Above: Asterophilia carlae, the symbiotic scale worm found in its usual habitat on the ventral or underside of a sea star.
Asterophilia carlae Hanley, 1989
Commonly called: Carla’s Scale Worm
Sea stars are benthic dwellers and very slow moving benthic dwellers at that but they do move. One species has been recorded as moving at a rate of more than a metre per minute when not feeding. They possess a number of features to help prevent other lifeforms from taking up residence on their dorsal surface. As well as spines of various construction and size (some being venomous)they also have small pincer-like structures called pedicellariae (some also venomous) that are effective in keeping the sea star’s surface free of debris and also from fouling by the likes of barnacle larvae for example. The ventral or underside however is different. Here are found the numerous tube feet used for locomotion and attachment. They are located in the ambulacral grooves that radiate out along each of the arms from the central oral disc, one per arm. Various species of small shrimps, pearlfishes and polychaete worms take up residence on the underside of sea stars for protection even burrowing into the ambulacral grooves to conceal themselves completely.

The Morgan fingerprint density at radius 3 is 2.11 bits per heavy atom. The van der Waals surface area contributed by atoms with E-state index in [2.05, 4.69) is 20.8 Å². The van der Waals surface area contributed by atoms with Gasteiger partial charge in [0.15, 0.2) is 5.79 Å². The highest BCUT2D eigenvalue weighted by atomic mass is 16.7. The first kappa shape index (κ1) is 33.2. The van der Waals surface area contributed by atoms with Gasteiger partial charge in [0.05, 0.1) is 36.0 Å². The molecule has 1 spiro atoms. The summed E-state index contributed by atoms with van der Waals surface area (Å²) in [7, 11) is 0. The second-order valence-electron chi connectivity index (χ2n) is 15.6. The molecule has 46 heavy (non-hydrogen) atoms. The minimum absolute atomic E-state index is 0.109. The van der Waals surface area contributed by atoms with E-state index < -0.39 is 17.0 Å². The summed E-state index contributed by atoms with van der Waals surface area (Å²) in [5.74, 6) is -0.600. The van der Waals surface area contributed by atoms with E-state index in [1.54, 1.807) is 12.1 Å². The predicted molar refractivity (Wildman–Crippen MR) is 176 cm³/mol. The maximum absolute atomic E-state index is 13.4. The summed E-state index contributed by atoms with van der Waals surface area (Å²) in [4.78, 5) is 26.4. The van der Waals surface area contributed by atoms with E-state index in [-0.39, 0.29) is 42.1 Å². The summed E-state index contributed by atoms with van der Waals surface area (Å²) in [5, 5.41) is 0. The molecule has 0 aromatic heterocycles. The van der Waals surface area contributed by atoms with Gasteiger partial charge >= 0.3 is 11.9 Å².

Asterophilia carlae is a polychaete belonging to the polynoid worms also known as scale worms that reside underneath sea stars. They are covered by scales called elytra which are separate from and not to be confused with the bristles called chaeta. In some species these are hard but in Asterophilia carlae they are soft and transparent. Because it lives symbiotically among the tube feet of sea stars it’s most conspicuous feature, the many dorsal cirri with their inflated tips act as the perfect mimic. Colour is normally in accordance with the ventral colour of the host helping to further camouflage its presence however I have photographed them upon contrastingly coloured hosts as well.
Polychaetes that live in a symbiotic relationship are relatively rare in proportion to the overall number of species. Parasitism is a more prevalent association except in the polynoids where more than 50% are symbiotic. This might be considered an artefact of classification whereby the features used to classify and group them are actually the adaptations to their lifestyle.
This species is very similar to the more recently described Asterophilia culcitae however the features that separate the two can only be determined under a microscope. The choice of name in this instance is based on the current known distributions. Both have also been reported to be symbiotic with some species of crinoid, the feather stars.
Above: Scurrying back under the sea star. The scale
worm is difficult to photograph as it moves quickly to
whichever side of the sea star is facing downwards.
Photos and text by David Mullins